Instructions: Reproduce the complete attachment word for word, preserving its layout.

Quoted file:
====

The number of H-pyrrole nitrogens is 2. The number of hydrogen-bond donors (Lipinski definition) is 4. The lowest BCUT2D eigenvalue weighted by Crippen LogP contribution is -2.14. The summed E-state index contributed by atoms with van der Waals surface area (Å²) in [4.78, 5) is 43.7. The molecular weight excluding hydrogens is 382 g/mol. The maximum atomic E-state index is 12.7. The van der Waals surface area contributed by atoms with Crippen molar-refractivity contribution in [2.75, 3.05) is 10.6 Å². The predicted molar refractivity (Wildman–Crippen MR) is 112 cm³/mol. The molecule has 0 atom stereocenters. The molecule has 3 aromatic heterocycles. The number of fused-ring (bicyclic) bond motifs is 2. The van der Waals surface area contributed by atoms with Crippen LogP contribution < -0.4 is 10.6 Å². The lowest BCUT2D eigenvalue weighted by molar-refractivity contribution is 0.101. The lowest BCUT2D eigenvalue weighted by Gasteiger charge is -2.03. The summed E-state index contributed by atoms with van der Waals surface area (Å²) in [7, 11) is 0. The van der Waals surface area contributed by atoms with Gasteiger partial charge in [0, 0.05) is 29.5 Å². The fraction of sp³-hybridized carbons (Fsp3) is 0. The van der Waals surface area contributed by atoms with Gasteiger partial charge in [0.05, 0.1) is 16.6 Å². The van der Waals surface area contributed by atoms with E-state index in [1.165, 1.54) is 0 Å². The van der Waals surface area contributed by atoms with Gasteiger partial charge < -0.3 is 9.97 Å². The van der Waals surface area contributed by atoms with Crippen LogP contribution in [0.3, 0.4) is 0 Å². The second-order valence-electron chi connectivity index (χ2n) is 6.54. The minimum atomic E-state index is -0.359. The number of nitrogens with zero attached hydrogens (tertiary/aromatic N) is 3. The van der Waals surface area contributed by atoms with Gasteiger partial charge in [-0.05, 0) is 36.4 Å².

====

The number of H-pyrrole nitrogens is 2. The number of hydrogen-bond donors (Lipinski definition) is 4. The lowest BCUT2D eigenvalue weighted by Crippen LogP contribution is -2.14. The summed E-state index contributed by atoms with van der Waals surface area (Å²) in [4.78, 5) is 43.7. The molecular weight excluding hydrogens is 382 g/mol. The maximum atomic E-state index is 12.7. The van der Waals surface area contributed by atoms with Crippen molar-refractivity contribution in [2.75, 3.05) is 10.6 Å². The predicted molar refractivity (Wildman–Crippen MR) is 112 cm³/mol. The molecule has 0 atom stereocenters. The molecule has 3 aromatic heterocycles. The number of fused-ring (bicyclic) bond motifs is 2. The van der Waals surface area contributed by atoms with Crippen LogP contribution < -0.4 is 10.6 Å². The lowest BCUT2D eigenvalue weighted by molar-refractivity contribution is 0.101. The lowest BCUT2D eigenvalue weighted by Gasteiger charge is -2.03. The summed E-state index contributed by atoms with van der Waals surface area (Å²) in [7, 11) is 0. The van der Waals surface area contributed by atoms with Gasteiger partial charge in [0, 0.05) is 29.5 Å². The fraction of sp³-hybridized carbons (Fsp3) is 0. The van der Waals surface area contributed by atoms with Gasteiger partial charge in [0.05, 0.1) is 16.6 Å². The van der Waals surface area contributed by atoms with E-state index in [1.165, 1.54) is 0 Å². The van der Waals surface area contributed by atoms with Gasteiger partial charge < -0.3 is 9.97 Å². The van der Waals surface area contributed by atoms with Crippen LogP contribution in [0.3, 0.4) is 0 Å². The second-order valence-electron chi connectivity index (χ2n) is 6.54. The minimum atomic E-state index is -0.359. The number of nitrogens with zero attached hydrogens (tertiary/aromatic N) is 3. The van der Waals surface area contributed by atoms with Gasteiger partial charge in [-0.05, 0) is 36.4 Å².